The author of our liberties was himself something of a tyrant. When he was thirty-four, John Milton married a teenage girl. His young wife did not take well to his autocratic ways, or to his belief that wives should be obedient.
Wanting a better social life, she left him. Living largely in his head, Milton responded by publishing a tract in favor of divorce. This did not go well with authorities. He was not granted a license his publish his pamphlet, as was required under Parliament’s 1643 Licensing Act.
But Milton defied the law and published the tract. He even went a step further and published in 1644, also unlicensed, his Areopagitica, a pamphlet calling for freedom of speech. Only when exposed to an open exchange of ideas, he argued, can we fully exercise the free will God gave us.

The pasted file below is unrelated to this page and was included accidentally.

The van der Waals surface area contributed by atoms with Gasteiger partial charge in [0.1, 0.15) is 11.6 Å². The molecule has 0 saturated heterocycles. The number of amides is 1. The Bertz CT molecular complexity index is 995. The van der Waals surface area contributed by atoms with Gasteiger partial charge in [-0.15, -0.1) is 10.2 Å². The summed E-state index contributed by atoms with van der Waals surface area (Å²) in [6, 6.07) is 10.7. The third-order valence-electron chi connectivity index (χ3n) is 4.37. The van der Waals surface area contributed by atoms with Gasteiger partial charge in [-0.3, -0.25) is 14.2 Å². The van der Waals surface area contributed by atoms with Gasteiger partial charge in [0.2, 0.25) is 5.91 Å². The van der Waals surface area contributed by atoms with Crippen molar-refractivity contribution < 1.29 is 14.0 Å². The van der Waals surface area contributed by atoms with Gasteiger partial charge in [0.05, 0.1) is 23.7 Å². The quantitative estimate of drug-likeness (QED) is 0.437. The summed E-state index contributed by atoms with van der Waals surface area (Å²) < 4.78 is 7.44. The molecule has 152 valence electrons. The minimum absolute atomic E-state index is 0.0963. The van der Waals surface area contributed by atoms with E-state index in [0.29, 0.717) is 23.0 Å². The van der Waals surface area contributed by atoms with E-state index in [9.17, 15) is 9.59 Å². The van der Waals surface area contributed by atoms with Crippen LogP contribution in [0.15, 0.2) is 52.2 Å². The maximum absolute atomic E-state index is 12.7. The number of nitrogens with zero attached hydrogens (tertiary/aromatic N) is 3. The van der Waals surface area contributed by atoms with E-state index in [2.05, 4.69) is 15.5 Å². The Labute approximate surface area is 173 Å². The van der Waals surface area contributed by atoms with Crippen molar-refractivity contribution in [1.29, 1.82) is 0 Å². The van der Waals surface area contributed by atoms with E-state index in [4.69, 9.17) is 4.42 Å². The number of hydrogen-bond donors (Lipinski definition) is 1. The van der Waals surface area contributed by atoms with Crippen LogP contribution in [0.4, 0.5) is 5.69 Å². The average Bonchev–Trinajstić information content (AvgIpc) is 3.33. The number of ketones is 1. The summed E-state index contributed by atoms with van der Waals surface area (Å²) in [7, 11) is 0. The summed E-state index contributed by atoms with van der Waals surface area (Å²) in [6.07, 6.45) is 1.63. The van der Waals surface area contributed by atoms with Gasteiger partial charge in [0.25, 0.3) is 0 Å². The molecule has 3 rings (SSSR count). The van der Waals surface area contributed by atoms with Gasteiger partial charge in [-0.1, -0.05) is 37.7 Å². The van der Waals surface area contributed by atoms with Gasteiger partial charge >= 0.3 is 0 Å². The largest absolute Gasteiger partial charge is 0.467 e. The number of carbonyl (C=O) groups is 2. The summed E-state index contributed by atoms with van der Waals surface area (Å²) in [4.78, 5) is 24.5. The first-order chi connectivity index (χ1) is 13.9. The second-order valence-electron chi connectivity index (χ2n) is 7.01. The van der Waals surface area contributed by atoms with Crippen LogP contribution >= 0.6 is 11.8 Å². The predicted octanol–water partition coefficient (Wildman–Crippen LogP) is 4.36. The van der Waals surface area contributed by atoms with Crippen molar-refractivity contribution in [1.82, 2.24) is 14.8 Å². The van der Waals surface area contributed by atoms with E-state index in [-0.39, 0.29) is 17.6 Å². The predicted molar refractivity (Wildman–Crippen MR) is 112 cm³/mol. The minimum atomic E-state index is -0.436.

Now the sheen of objectivity has been worn off, and journalism has returned to mere opinion. Much of the most vital journalism is now found in blogs. Newspapers did not prepare for changes in technology, and have suffered accordingly.
Blogging will move journalism toward its future, and journalism will discard blogging. This blog and the ones that may follow from me are small gusts in the crosscurrents of ideas.